Sometimes movies look so much better on paper and storyboards rather than on an actual reel of film. Such is the case with Shoot ‘Em Up. It is every writer’s wet dream, a movie light on plot, dialogue and substance; heavy on nonstop action, including incredible gun and knife fights, car chases, aerial battles and scenes of excruciating pain (also known as torture). I can only imagine the smile on the face of writer/director Michael Davis as he penned this. I can also imagine the frowns of everyone during post production when they saw the final product.
Clive Owen is Mr. Smith, a guy very similar in nature to his previous role of Dwight McCarthy in Sin City. He’s a loner with a shitload of guns and the keen ability to use them, and he has a soft spot in his heart for prostitutes (don’t we all?). It’s a good thing too because he’s got himself and his hooker girlfriend Donna (Monica Bellucci) in a middle of a very bad situation. By saving a newborn baby (named Oliver) from execution, they’re now the number one enemy of Hertz (Paul Giamatti), a middle manager hustler-type with visions and talk of grandeur. Wave after wave of his henchmen hunt them until finally, Smith decides to bring the war to their doorstep, at which time what was already seen as over-the-top action, is taken 15 notches higher.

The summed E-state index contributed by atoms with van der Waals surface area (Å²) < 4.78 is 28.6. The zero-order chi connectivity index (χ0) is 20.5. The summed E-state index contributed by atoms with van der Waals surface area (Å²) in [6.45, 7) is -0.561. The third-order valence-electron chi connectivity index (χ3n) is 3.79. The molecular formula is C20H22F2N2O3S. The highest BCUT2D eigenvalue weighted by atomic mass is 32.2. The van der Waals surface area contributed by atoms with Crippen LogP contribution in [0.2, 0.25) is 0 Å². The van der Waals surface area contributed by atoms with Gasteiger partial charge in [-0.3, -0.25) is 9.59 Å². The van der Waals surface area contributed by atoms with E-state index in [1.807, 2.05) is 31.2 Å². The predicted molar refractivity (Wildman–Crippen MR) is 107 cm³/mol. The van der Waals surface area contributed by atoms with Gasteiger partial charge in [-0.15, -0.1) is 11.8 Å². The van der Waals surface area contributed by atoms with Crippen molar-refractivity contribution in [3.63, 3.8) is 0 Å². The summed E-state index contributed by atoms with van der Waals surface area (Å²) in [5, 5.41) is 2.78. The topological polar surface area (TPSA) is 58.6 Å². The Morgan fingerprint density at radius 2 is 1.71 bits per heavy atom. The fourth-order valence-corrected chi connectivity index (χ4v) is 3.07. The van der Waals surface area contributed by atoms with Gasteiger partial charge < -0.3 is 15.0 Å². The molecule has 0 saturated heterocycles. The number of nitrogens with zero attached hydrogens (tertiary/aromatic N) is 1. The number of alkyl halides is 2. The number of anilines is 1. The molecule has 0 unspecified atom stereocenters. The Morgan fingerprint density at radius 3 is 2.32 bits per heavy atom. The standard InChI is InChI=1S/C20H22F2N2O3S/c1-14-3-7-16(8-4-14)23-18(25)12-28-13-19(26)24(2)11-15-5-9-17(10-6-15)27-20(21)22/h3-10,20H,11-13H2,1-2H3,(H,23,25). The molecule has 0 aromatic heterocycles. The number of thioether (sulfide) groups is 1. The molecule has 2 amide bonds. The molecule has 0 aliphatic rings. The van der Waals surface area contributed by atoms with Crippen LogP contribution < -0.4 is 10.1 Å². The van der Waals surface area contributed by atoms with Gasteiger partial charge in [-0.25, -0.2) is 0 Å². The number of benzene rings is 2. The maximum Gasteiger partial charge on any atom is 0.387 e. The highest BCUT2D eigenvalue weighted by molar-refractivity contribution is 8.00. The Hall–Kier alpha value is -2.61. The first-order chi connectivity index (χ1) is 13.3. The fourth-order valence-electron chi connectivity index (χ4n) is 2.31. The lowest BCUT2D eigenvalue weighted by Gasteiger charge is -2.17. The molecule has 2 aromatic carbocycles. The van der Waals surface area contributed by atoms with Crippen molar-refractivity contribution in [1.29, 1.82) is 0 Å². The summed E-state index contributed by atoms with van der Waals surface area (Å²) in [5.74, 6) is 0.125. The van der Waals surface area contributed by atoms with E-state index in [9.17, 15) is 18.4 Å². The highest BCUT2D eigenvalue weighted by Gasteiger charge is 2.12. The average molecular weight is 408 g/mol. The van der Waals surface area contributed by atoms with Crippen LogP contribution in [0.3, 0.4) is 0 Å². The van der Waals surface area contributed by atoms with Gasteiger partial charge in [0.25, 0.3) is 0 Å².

And that is what makes Shoot ‘Em Up a fun movie to watch. The action is simply a sight to see. I don’t recall seeing such outrageous gun fights and action scenes put to film before. The closest I’ve seen to this level was in the 2006 flick Crank. Any scene that could have a gun discharging or have blood being spilled, does. That includes sex scenes, sky diving scenes and a scene at a seemingly serene playground. There are no preconceived notions that there is an actual story to tell – it is all about balls-to-the-wall energy.
But alas, that is also the failure of the movie. There is no real story to tell. Instead of a movie with a plot interlaced with action sequences and moments of high intensity, Shoot ‘Em Up mixes in moments of drama and story to break up the excessiveness of the film. Unto itself it is an interesting concept, but those moments of plot spinning are gratingly painful to watch. Clive Owen does a terrible job carrying the weight of this film. His delivery is forced and artificial. His cocky, witty one liners flat-line the moment they escape his lips. Paul Giamatti is so annoying that I was praying for his death. As for Monica Bellucci, she looks rotten. Her close-ups reveal blotches and anomalies I’d rather have not seen. And since when did she decide to not get naked for her art? She’s certainly not an accomplished enough actress to not be exploited in films like this.
The only way I can recommend this movie to you to watch, would be if you told me that you were in the mood to be mindlessly entertained by a violent movie that does not, in any way shape or form, pretend to be a good movie. If, on the other hand, you’re even remotely looking for a film that makes sense on some level (no matter how miniscule it is), Shoot ‘Em Up is not for you.